So, Acetyl-CoA (a 2 carbon molecule attached to Co-enzyme A) is the form in which the carbons enter the Krebs Cycle. Oxaloacetate is a Krebs cycle intermediate and is produced elsewhere in the cell via anaplerotic reactions (reactions that generate metabolic intermediates), so it's a bit misleading to state that it is the entry molecule. Also, the Krebs cycle itself does not produce much energy at all. 1 net ATP from the cycle is nothing. What it does produce are the reducing agents (NADH and FADH2) which carry the electrons captured from your initial Pyruvate (which was turned into Acetyl-CoA) to the Electron Transport Chain, which is the portion of oxidative metabolism that is the most important, and entirely overlooked here.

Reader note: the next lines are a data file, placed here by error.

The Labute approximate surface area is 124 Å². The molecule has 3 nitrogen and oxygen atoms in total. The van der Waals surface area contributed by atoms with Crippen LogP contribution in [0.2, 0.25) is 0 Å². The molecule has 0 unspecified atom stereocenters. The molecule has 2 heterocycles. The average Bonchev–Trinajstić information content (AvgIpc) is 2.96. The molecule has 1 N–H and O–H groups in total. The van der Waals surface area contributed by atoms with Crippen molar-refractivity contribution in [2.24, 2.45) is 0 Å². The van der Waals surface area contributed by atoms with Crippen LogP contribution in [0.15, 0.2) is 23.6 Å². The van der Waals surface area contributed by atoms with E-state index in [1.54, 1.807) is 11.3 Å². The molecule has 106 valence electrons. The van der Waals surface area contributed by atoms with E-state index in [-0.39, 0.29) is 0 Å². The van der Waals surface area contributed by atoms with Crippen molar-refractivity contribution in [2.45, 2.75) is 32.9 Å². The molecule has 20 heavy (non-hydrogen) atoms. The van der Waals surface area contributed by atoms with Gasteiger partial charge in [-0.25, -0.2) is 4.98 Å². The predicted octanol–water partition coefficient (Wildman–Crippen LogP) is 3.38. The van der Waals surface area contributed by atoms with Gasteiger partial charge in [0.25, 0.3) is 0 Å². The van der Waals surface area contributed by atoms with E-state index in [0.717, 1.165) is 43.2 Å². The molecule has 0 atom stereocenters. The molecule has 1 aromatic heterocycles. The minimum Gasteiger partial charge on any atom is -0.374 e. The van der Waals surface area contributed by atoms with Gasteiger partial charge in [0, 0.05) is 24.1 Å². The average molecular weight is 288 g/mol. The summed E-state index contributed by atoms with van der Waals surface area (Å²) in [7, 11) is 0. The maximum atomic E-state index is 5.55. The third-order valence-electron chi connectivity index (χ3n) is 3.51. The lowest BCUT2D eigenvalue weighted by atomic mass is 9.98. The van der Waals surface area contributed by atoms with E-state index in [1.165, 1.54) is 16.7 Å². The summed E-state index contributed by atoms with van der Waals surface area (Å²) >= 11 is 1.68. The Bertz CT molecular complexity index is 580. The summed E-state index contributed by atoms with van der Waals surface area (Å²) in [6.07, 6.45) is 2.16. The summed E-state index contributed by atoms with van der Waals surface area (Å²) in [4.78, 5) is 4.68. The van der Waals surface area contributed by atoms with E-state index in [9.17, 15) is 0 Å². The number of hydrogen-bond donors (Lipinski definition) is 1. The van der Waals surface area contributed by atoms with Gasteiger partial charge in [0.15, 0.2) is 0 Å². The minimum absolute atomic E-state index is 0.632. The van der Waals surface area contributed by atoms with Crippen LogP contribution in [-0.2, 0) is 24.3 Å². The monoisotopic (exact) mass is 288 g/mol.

I understand you are probably going for a very simplified look at the process, but you are leaving out the most crucial portion of the process. Also, the products of the Krebs cycle continue down the catabolic pathway in order to generate ATP, the only products that don't are the 1 ATP (which is actually generated as GTP) and two CO2's.